- Diminished Reality (Ray Kurzweil) — removes objects from video in real time. Great name, “diminished reality”. (via Andy Baio)
- Data Enrichment Service — using linked government data to augment text with annotations and links. (via Jo Walsh on Twitter)
For mobile AR to gain mass appeal, it needs a platform or an engine.
A recent interview with Lynne d Johnson at Web 2.0 Expo NY got me thinking about how augmented reality apps can gain widespread adoption with companies and consumers. Here's two ideas.
Contrarian views on ereading's merits, Google Editions still MIA, and new interactive apps from Lonely Planet and Gourmet.
This week we noticed: the Chronicle of Higher Ed worrying about ereading's effects on youth, while a Harris poll suggested ereaders read more; fall showed up but Google Editions did not; the ECPA doesn't do a lot to protect privacy in the cloud; certain libraries are lending things they probably shouldn't be; and TOC Frankfurt is just around the corner.
Kevin Slavin sees a world where games shape life and life shapes games.
Kevin Slavin, managing director of Area/Code and a speaker at Web 2.0 Expo New York, has worked at the the intersection of games and reality for nearly a decade. In this interview, Slavin explores the impact of mobile apps and the unexpected ways games shape our lives.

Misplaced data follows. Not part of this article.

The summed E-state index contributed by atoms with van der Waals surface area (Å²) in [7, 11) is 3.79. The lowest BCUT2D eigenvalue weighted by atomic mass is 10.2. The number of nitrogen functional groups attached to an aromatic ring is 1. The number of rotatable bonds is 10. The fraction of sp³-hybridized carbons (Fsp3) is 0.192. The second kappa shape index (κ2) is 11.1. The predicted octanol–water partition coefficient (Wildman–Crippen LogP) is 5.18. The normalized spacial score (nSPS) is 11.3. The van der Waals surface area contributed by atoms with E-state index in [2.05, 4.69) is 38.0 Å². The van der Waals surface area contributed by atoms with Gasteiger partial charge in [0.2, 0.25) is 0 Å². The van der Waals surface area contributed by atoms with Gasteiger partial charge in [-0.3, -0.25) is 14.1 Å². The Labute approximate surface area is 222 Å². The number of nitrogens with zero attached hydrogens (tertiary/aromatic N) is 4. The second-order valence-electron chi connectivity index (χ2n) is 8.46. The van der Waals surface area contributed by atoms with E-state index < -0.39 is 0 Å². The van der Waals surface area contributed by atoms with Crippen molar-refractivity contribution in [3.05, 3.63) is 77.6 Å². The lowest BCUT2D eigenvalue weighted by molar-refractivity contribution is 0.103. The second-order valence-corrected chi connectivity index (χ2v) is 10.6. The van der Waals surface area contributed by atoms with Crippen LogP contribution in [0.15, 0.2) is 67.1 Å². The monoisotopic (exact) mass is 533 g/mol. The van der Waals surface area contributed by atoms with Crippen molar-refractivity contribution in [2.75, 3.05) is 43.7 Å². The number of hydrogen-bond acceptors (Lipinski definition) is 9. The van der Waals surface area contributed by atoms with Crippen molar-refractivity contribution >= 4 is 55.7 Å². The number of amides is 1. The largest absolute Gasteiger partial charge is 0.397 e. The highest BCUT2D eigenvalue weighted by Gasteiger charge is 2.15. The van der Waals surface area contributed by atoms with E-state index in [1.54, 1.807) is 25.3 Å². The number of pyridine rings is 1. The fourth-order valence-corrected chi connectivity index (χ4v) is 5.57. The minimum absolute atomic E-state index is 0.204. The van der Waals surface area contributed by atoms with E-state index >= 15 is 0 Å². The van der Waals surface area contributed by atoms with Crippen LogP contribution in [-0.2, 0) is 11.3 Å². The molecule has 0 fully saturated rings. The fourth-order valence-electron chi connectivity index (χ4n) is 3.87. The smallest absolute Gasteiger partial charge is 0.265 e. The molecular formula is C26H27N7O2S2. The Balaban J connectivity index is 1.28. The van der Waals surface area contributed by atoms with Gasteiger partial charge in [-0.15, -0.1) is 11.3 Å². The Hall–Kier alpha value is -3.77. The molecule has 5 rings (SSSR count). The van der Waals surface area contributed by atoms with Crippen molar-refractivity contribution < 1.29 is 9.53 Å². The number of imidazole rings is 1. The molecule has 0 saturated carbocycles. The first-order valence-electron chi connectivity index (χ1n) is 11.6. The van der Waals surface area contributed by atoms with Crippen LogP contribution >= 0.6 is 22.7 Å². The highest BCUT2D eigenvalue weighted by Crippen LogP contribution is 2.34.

Augmented Games, Matt Jones, Nuclear Data, Historical Tweetage
- Tips on Buying Design — We don’t work on projects that aren’t essential to the client’s business. The further a project gets from a client’s core concerns the more likely it will be run on subjectivity and whims, or be starved of the internal attention and resources it needs to succeed. The same applies to hiring a design team. Work with someone who’s excited to be working with you. You’ll get better work. (via moleitau on Twitter)
- Is the Sky Falling on the Content Industries? — research paper covering the history of “X will kill Y” from the content industries. Switching channels to the video industry, by the late 1950’s and the 1960’s, the television industry was threatened by another bogeyman that was going to destroy television. The existing business model was providing television for free; the threat was cable television. Note the irony here. The argument was not that paid content can’t compete with free, the argument is free content can’t compete with paid. If we don’t shut down the cable television industry, no one will bother to produce new television shows, and there won’t be anything to go on cable. This is an argument that made it all the way to the United States Supreme Court in the Fortnightly case and led to a decision that brought us within two votes of shutting down the cable television industry. (via lawgeeknz on Twitter)
Alasdair Allan has a practical goal for AR: putting names to faces.
Alasdair Allen, author of Programming iPhone Sensors, says real-time facial identification — the sort that pairs names and faces on the fly — is closer than you might think. He expands on that topic and a number of others in this video interview.